Not a teacher
    ------


    It seems like you're trying to learn how to reconstruct how words are pronounced based on how they're spelled. I don't think it's the right approach with English. It will only give you the false sense of assurance that you know how to pronounce anything you see, and make you disappointed. It just doesn't work like that with English orthography.

    For some words, their pronunciation has changed over the years while their spelling stayed the same, "ancient". Some started weird from the get go, like queue. And some are exceptions just for the sake of being different. You'll find countless exceptions for every rule you find.

    I think it's better to just look up the words you're not sure about in a good dictionary that has an IPA transcription or a recording, like Cambridge Dictionary, and learn them one at a time.

    I suggest that if you want to read about English, you should do it in English, not Russian. Anything written about English in Russian might've been written by a native speaker of Russian who's a learner themselves. Besides, you'll be able to practice your English while reading about English. There's also the added benefit of being able to share it on this forum I wouldn't expect many members of to speak Russian.

  6. #6
    Skrej's Avatar
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    Re: Open syllables

    Quote Originally Posted by Rachel Adams View Post
    The first vowel in a word with an open syllable is pronounced as an alphabetical letter. As in "fine". The first "i" is pronounced as "i". But it doesn't work in "hello."
    'Fine' isn't an example of an open syllable. It's an example of the vowel-consonant-e syllable type (alternately called 'bossy e', 'magic e', 'sneaky e', 'silent e' or various other cutesy mnemonic terms).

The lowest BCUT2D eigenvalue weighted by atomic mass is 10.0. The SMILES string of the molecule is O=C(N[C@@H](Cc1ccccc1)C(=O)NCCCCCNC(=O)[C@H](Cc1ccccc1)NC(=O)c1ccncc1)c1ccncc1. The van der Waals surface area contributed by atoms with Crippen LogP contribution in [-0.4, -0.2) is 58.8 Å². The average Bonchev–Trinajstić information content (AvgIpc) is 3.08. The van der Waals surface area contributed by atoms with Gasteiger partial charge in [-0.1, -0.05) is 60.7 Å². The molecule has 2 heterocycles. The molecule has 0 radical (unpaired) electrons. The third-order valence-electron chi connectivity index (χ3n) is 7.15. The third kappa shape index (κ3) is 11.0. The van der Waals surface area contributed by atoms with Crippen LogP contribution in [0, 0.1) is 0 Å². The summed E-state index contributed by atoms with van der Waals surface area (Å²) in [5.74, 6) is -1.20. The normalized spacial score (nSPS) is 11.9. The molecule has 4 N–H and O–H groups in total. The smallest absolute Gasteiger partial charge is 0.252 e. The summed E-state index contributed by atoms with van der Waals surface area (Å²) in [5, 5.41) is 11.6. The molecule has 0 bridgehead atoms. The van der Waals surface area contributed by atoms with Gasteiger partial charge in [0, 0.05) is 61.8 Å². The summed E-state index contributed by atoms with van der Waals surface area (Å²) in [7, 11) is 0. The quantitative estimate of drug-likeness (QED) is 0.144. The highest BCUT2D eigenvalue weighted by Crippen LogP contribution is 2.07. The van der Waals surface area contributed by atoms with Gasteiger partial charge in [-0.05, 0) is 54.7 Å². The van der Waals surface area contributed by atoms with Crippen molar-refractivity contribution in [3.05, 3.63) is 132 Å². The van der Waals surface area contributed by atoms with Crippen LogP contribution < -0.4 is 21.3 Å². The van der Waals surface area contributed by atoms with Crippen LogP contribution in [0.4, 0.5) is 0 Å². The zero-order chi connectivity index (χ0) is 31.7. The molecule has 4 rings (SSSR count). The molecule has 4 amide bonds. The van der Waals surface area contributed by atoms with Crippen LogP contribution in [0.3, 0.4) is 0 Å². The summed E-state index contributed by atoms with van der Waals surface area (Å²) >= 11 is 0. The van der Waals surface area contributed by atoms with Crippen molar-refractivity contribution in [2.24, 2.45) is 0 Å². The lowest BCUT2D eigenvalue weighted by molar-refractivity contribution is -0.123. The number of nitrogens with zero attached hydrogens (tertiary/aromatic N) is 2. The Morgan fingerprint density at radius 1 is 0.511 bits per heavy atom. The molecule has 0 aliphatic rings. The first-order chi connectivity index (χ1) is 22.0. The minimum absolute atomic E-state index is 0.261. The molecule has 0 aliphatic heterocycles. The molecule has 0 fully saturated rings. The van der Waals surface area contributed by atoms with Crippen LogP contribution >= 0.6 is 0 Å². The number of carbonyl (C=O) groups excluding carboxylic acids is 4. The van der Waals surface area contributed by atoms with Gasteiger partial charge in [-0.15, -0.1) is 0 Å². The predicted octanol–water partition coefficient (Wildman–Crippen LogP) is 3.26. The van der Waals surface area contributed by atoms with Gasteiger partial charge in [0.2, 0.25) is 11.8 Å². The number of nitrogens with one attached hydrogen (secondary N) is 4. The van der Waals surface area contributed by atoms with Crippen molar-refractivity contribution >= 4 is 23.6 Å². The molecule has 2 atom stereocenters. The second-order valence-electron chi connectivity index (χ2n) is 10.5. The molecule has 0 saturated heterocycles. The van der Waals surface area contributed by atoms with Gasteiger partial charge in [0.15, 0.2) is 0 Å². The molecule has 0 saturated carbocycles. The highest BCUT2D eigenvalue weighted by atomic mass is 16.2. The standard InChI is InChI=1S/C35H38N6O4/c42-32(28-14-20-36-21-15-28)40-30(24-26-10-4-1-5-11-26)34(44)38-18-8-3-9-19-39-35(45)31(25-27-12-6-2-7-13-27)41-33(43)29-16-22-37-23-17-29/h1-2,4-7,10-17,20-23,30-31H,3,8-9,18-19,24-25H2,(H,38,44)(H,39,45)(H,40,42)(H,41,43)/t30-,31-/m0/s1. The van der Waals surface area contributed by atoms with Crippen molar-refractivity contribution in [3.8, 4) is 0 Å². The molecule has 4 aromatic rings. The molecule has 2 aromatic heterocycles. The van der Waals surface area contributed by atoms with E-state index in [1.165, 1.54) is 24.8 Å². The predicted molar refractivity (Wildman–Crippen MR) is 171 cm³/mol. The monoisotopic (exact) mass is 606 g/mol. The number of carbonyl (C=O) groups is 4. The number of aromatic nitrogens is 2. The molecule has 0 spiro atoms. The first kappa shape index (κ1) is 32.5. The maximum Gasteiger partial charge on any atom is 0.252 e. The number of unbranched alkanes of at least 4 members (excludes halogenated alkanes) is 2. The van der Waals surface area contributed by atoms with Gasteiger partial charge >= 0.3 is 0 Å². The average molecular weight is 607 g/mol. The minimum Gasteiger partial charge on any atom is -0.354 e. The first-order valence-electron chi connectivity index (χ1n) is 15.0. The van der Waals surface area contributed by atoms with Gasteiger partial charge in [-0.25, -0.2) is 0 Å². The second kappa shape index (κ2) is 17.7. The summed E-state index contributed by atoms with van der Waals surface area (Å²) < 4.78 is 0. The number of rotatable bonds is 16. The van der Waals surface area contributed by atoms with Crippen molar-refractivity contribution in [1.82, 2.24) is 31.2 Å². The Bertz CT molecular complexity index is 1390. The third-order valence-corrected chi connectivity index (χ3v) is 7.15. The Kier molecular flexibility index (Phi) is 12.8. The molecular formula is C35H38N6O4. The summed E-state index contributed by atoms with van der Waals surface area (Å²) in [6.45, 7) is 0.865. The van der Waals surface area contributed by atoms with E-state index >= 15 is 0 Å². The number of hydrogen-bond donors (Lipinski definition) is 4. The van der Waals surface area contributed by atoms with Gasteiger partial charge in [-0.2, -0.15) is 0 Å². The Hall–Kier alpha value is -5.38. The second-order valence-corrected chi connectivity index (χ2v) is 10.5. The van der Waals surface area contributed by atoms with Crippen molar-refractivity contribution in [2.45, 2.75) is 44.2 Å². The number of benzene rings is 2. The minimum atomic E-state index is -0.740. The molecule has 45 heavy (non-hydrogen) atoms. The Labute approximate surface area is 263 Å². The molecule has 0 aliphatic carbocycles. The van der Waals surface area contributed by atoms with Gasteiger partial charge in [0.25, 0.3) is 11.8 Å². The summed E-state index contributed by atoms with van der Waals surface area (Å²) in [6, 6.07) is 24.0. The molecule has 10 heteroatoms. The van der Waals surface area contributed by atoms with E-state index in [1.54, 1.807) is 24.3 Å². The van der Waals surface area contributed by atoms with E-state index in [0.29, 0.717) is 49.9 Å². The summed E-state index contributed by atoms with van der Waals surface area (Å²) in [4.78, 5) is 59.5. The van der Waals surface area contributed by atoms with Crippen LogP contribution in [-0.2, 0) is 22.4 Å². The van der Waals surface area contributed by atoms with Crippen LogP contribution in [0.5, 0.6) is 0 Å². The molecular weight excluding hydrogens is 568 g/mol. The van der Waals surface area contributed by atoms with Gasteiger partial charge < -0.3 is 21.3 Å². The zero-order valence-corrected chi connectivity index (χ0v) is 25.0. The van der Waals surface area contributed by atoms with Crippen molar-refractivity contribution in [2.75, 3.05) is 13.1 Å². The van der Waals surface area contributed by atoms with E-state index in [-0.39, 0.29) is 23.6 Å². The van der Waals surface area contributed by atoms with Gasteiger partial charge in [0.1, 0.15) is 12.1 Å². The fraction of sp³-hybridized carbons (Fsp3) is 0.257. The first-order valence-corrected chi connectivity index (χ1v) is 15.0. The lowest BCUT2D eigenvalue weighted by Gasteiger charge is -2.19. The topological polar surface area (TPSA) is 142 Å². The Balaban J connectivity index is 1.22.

'Hello' is comprised of two syllables - a closed syllable (hel) and an open syllable (lo).

    There are six basic syllable types in English (although some break the double vowels down into two for a total of seven):
    1. Open - no consonant on end, vowel is long.
    Examples: me, and the second syllable in hello
    2. Closed - ends with a consonant, has a short vowel sound.
    Example: cat, hit, pot
    3. Vowel-Consonant-E (aka silent e, sneaky e, bossy e, etc.) - just as the pattern says, it's a vowel followed by a constant ending in the letter 'e'.
    Examples: fine,cake,Pete
    4. Vowel team - two vowels work together to produce one vowel sound.
    Examples: steam, boil
    5. R-controlled - the letter r follows a vowel, and colors/controls/influences the vowel sound to where it's neither long nor short.
    Examples: star, cord,skirt
    6. Consonant-L-E - as the pattern says, the word ends with a consonant followed by the letter L and a final E.
    Examples:table, bubble, circle

    Some people make a distinction with the fourth pattern, and separate the diphthongs (two vowels blending into a new sound such as boil, loud) from the digraphs (two vowels making one sound such as meat, float) into a seventh syllable type. I'm not going to argue for or against that, but simply mention it so you're aware why you may see a list of seven syllable types instead of six.


    Quote Originally Posted by Rachel Adams View Post
    It says an open syllable is a syllable which ends with a vowel. If the open syllable is stressed the vowel is said as the letter of the alphabet. But why do they give the word "fever" I don't understand. This word and other words with it aren't open syllable words.